Russia’s Covid-19 death toll reached a record on Wednesday (30 June) as the country battled the highly infectious Delta variant, even as Europe prepared to launch an EU-wide Covid certificate to boost its devastated tourism industry.
Delta, the most contagious coronavirus variant to date, is fuelling concerns over new waves of the coronavirus pandemic, which has already claimed nearly four million lives worldwide.
Russia reported 669 Covid deaths in the past 24 hours — a high for the second day in a row, government figures showed.
Those figures came two days ahead Friday’s Euro 2020 quarter-final in Saint Petersburg (Switzerland-Spain) in front of 26,000 spectators, many of them foreigners flying in for the match.
President Vladimir Putin, while he had not called for mandatory vaccinations, on Wednesday urged Russians to get the shot. So far, only 15% of the population has chosen get the free jabs, even though they have been available since December.
“It is necessary to listen, not to people who understand little about this and spread rumours, but to specialists,” said Putin.
Australian anger grows
The Delta variant is fuelling multiple outbreaks in Australia, a country that had largely escaped the mass infections seen elsewhere. Alice Springs on Wednesday followed Sydney, Brisbane, Perth and other cities into lockdown.
There is mounting anger among Australians over the country’s slow vaccine rollout, with only about five percent having received it so far. Until now, the authorities have relied heavily on border closures and strict quarantines to curb the spread of the virus.
“It is disgraceful that the situation in Australia has essentially not changed in the last year,” locked-down Perth resident Robert Binczyk told AFP.
Cases of the Delta variant, which was first detected in India, have been reported in at least 96 territories, according to the World Health Organization (WHO), which has called on countries to redouble vaccination efforts.
Just over one percent of Africa’s population was fully vaccinated as of last week, the WHO has said. But their appeals to be bearing fruit Wednesday.
International donors pledged over $700 million to South African pharmaceutical giant Aspen to boost production of Covid-19 vaccines and treatment on the under-vaccinated continent.
And the World Bank announced it had boosted its vaccine fund for developing countries by $8 billion to $20 billion.
Although Delta is soon expected to become the dominant variant in Europe, European Union leaders are banking on mass vaccinations to protect their populations from the death tolls seen in earlier waves of the pandemic.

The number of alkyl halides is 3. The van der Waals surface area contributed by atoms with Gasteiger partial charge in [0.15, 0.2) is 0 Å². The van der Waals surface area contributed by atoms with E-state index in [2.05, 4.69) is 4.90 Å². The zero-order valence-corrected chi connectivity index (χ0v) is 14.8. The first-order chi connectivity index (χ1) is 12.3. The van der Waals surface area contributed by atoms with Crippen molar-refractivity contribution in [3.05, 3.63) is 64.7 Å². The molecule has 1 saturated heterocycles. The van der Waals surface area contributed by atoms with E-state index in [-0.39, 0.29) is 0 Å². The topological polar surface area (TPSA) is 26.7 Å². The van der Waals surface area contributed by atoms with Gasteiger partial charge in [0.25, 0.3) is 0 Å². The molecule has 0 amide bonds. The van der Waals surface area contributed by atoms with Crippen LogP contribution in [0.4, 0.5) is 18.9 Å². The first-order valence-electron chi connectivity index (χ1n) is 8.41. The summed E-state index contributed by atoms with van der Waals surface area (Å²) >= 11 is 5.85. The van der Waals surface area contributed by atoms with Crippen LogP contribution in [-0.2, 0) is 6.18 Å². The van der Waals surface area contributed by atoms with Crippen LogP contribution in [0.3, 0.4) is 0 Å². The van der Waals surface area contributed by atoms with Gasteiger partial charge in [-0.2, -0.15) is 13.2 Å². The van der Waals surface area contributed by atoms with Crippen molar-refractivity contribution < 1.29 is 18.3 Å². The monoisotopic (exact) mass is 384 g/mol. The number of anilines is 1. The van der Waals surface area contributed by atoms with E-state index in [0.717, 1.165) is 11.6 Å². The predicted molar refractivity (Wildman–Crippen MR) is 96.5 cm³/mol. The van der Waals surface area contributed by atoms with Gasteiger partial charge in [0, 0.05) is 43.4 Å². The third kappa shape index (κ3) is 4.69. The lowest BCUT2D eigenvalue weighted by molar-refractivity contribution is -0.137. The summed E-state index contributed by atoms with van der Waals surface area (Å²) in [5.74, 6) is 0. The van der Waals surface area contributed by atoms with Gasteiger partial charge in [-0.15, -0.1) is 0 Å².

An EU-wide Covid travel certificate, showing passengers’ immunity status, comes into force on Thursday, fuelling hopes that Europe’s crucial tourism industry can begin to recover.
France on Wednesday ended most of its capacity limits on restaurants, cinemas, stores and other public venues, despite warnings of a likely fourth wave of cases in the autumn.
American in Paris
American tourists armed with vaccination certificates are now starting to return to Paris, to the relief of the hospitality sector.
“It’s just a rush of culture and we really missed it,” said Padmini Pyapali, enjoying a drink outside a cafe on a tour of France and Greece with five friends.
In Asia, Thailand is also preparing to reopen the holiday hotspot of Phuket to vaccinated travellers, even as the country registered 53 Covid deaths Wednesday — its highest single-day death toll.
Globally, the economic impact from the plunge in tourism during the pandemic could top $4 trillion, according to a new UN report.
Health authorities in Portugal, where tourism accounted for around 15% of GDP, reported over 2,000 new cases of coronavirus in 24 hours Wednesday, driven by the Delta variant.
And in a stark reminder of the continuing threat from other variants of concern, Spain is struggling to contain an outbreak of the Alpha strain.
North Korean ‘incident’
It is a spike in Delta and not Alpha in Britain that led authorities there to caution football fans from flying to Rome to support the England football team in Saturday’s quarter final against Ukraine. Supporters would face five days of quarantine and therefore miss the game.
In North Korea, which hasn’t recorded a single case of Covid-19, leader Kim Jong Un has replaced several officials after a “crucial” coronavirus incident, state media reported on Wednesday.
North Korea is one of the five countries in the world that has yet to start immunising people against Covid-19, along with Burundi, Eritrea, Haiti and Tanzania.